The Virgin and Child before a Firescreen

Portions of this painting are the work of a 19th-century restorer. Which parts, and how can you tell?

Follower of Robert Campin, 1378/9–1444
‘The Virgin and Child before a Firescreen’, about 1440

Oil with egg tempera on oak with walnut additions, 63.4 x 48.5 cm
NG2609

This tender depiction of the Virgin nursing the infant Christ was probably painted in the 1440s by a follower of the Flemish painter Robert Campin. It appears to be a fragment of a slightly larger painting, and seems also to have suffered some damage along the right side of the panel. Sometime before 1875 a restorer added strips to the top and right side of the painting, probably to replace these damaged areas.

Follower of Robert Campin, 'The Virgin and Child before a Firescreen', about 1440
Follower of Robert Campin, The Virgin and Child before a Firescreen, about 1440 

Italian connections

The Virgin and Child before a Firescreen came to the National Gallery in 1910 as part of the bequest of George Salting. He had acquired the painting from a Belgian collector, who had purchased it in Venice in 1875. An 18th- or 19th-century inscription on the back of the oak panel support indicates that it was at one time owned by ‘conte balbiano’. The Balbiano family was from the town of Chieri, near Turin, home to many of the ‘Lombard’ moneylenders active in the Netherlands during the 15th century. It is possible that the Gallery’s painting may have descended to the Balbiano through a local family with Netherlandish connections.

An extensive restoration

Over time, 'The Virgin and Child before a Firescreen' had become obscured by dirt, darkened varnish and discoloured retouchings. Treatment was postponed until 1992 because of the complex problems posed by later additions to the original fragment. Sometime before 1875, when the painting was recorded in its present state, strips of wood had been added to the top and right side of the panel.

Follower of Robert Campin, ‘The Virgin and Child before a Firescreen’.  After cleaning, before restoration.
After cleaning, before restoration, showing the strips of wood added to the top and right side of the panel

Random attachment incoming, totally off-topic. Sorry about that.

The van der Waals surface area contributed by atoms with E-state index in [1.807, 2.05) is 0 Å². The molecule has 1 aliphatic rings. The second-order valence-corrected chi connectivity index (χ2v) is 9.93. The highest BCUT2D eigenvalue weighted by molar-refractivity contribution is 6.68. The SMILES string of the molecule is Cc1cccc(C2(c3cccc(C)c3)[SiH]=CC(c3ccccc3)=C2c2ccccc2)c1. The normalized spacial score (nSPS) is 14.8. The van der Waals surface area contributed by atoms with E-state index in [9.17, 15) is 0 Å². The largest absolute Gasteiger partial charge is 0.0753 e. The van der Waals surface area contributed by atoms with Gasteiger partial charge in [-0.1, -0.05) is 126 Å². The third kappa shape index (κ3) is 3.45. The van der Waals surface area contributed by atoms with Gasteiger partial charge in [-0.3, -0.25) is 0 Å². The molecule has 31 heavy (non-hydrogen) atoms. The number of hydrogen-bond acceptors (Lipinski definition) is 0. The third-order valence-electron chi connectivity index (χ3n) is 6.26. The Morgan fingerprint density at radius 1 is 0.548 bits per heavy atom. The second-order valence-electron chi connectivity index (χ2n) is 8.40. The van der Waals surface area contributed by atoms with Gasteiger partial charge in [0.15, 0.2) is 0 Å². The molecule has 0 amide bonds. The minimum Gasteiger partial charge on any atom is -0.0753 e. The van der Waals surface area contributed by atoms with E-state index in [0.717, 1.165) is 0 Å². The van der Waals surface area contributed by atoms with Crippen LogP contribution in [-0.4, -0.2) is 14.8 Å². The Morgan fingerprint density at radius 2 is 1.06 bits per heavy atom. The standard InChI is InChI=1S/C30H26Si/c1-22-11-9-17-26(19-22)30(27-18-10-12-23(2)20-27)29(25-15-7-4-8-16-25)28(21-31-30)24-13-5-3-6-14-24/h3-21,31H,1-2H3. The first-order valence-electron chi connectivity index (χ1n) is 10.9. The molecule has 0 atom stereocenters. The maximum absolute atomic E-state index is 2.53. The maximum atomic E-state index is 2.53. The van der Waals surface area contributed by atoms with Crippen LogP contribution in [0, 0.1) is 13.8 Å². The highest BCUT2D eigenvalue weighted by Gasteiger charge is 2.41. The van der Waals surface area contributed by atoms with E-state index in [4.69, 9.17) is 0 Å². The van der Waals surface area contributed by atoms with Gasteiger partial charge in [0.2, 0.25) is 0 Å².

A burn mark at the right edge of the original panel, just below the Virgin’s fur cuff, suggests the painting may have been damaged in a fire. The added strip at the right, 9 cm wide and extending the whole height of the panel, includes the cupboard and chalice, the Virgin’s elbow and the right-hand portions of the fireplace and wicker screen. The addition at the top, 3 cm wide, includes the upper portion of the window and shutter, and part of the left side of the fireplace.

Composite X-radiograph from Follower of Robert Campin, 'The Virgin and Child before a Firescreen'
Composite X-radiograph showing worm channels and the denser grain of the additional strips of wood 

The composite X-radiograph shows that this wood is of a denser grain than the original panel. The short, light markings are worm channels that have been filled in with X-ray opaque material.

Aesthetic decisions, past and present

During treatment at the National Gallery, it was decided to keep the 19th-century additions to preserve the visual unity of the composition. These parts were retouched to appear fractionally darker than the original paint, so that they could be easily distinguished on normal viewing. Comparison of the Gallery’s ‘The Virgin and Child before a Firescreen’ with another version of the composition suggests that the 19th-century restorer crafted a much more elaborate cupboard at right and inserted an ornate chalice in place of a simple brass bowl. The restorer also painted out the top of the fireplace – all that remains is a thin streak above the Virgin’s head, the rest having been presumably trimmed away to allow the addition to be attached at the top – and prudishly masked the Christ Child’s genitalia. These now more closely approximate the original appearance.

Colour changes

Other changes have also affected the present look of the painting. The Virgin’s fur-lined robe and jewel-trimmed gown are painted with ultramarine mixed with a red lake pigment, probably madder, to produce purple. Over time the red lake component has faded, so that the robe is now less purple than it initially would have been. Because the highlighted portions of the drapery originally had less red lake pigment and a greater proportion of white than the shadows, the loss of colour has resulted in an increased contrast of light and shade in the Virgin’s garments.

Marjorie E. Wieseman is Curator of Dutch paintings at National Gallery. This material was published on 30 June 2010 to coincide with the exhibition Close Examination: Fakes, Mistakes and Discoveries

Further reading

D. Bomford, with J. Dunkerton and M. Wyld, ‘A Closer Look: Conservation of Paintings’, London 2009, pp. 78–9

L. Campbell, ‘National Gallery Catalogues. The Fifteenth Century Netherlandish Schools’, London 1998, pp. 92–9

L. Campbell, D. Bomford, A. Roy and R. White, ‘“The Virgin and Child before a Firescreen”: History, Examination and Treatment’, ‘The National Gallery Technical Bulletin’ 15, 1994, pp. 21–35 (also appears in S. Foister and S. Nash, eds, ‘Robert Campin: New Directions in Scholarship’, Turnhout 1996, pp. 37–54)

The Virgin and Child before a Firescreen
Follower of Robert Campin
about 1440
 

 
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